Entering college or university is a big step in your life that brings along big changes. Your environment and social circle are different from the ones you knew, so you have to adapt to it. Obviously, it is easy for outgoing people to find new friends and feel comfortable in a completely new company of classmates, but not everybody is like this, and more private, reserved students may find this part of the freshman year to be quite a challenge. Here is how to navigate your new social life if you’ve found the brilliant and simple suggestion, “don’t be shy”, to be of little help.
Try speaking to a new person every day
As big of a deal as making small talk may seem, it’s actually not. If it‘s too hard for you, try coming to class a few minutes before it starts, so you’ll have a relatable topic for a conversation. Besides, it will feel more comfortable than being in a crowd, because not everyone comes to the class on time there will be fewer people there. Also, a good way to establish new connections is to talk about the class when it is over. A discussion about your common responsibilities won’t feel forced for either of you.
Spend time outside of your dorm
In college, your life is limited to attending classes and doing homework. However, you can still go to places in your free time, or combine these short excursions with your studies. You can work on your assignments in a coffee shop or library, and while there’s no obligation to talk to anyone there, these locales will give you better chances of finding new acquaintances than you’d get in your dorm. Besides, if you do meet new people and end up forgetting about the homework you were supposed to be doing on your computer, you can catch up with it with the help of a good college essay writing service.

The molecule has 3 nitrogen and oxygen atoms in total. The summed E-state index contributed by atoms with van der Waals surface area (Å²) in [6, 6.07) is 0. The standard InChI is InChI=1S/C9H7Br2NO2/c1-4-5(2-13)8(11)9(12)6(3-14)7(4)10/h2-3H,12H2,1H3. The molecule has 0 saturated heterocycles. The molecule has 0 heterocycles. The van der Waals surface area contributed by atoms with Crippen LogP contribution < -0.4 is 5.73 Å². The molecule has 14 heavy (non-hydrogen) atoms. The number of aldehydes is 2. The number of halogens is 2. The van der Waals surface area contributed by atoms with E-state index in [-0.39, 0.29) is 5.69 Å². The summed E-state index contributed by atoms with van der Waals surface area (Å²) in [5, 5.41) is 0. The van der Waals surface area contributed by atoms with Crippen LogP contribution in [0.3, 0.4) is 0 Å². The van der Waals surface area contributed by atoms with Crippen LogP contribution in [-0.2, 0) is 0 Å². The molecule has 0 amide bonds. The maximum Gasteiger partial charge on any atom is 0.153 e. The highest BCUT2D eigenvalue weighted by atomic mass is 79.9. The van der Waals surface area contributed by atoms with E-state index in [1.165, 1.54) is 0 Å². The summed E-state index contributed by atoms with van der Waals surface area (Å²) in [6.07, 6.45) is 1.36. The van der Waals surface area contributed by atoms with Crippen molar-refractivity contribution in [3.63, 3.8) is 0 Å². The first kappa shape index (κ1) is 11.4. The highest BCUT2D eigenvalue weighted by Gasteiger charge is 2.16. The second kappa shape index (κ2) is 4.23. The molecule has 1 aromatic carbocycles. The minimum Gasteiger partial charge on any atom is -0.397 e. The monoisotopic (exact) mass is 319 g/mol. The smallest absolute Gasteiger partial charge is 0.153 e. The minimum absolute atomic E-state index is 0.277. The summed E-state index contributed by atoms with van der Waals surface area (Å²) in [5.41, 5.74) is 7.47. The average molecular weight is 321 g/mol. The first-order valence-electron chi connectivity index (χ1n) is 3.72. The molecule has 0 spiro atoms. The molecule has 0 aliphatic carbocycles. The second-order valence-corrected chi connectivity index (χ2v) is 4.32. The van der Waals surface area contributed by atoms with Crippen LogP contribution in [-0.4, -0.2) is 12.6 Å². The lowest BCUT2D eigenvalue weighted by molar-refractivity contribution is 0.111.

The chances of clicking with someone are always higher if you have common interests or views. So, if you want to build connections with people that are interesting to you, you need to cultivate your own interests in the first place. Volunteering is a great way to not only improve your community but to find people that share your views. Plus, the atmosphere in volunteering communities is friendly and accepting, so it will be quite easy to approach your peers.
Find an extracurricular activity
This works just like volunteering does. If you happen to have free time during your first year or there’s some club or section that resonates with your interests, you should definitely go for it. First, it’s always nice to do the things you like. Second, participation in such activities will look good on your CV. Third, such clubs are usually less formal than classes and created for people with similar interests. So, you don’t have to fill the time with small talk, especially if you don’t see the point in it. There you can find a companion for a meaningful conversation and be sure that they’ll understand and share your passion for something.
Don’t miss the entertainment events
The college has a lot of entertainment events created for students and, usually, by students. The main purpose of such events is to bring students together so they can socialize, have a good time, and have some rest between their assignments. If there is a concert or party happening soon, you can try and find a company to go there together or meet new friends when you arrive. Such an idea may seem wild for an introvert, but there is a chance that you’ll find a friend that dislikes huge gatherings as much as you do.
Friendship doesn’t happen to introverts instantly. It takes some time to form trust or attachment to someone, so you probably shouldn’t expect a miracle. However, what you can do is be a part of your class or group project, showing both your personality and your knowledge. Gradually, you’ll feel more comfortable in your group, when you get to know them and they get to know you. So, don’t panic if it doesn’t happen the moment you enter your college.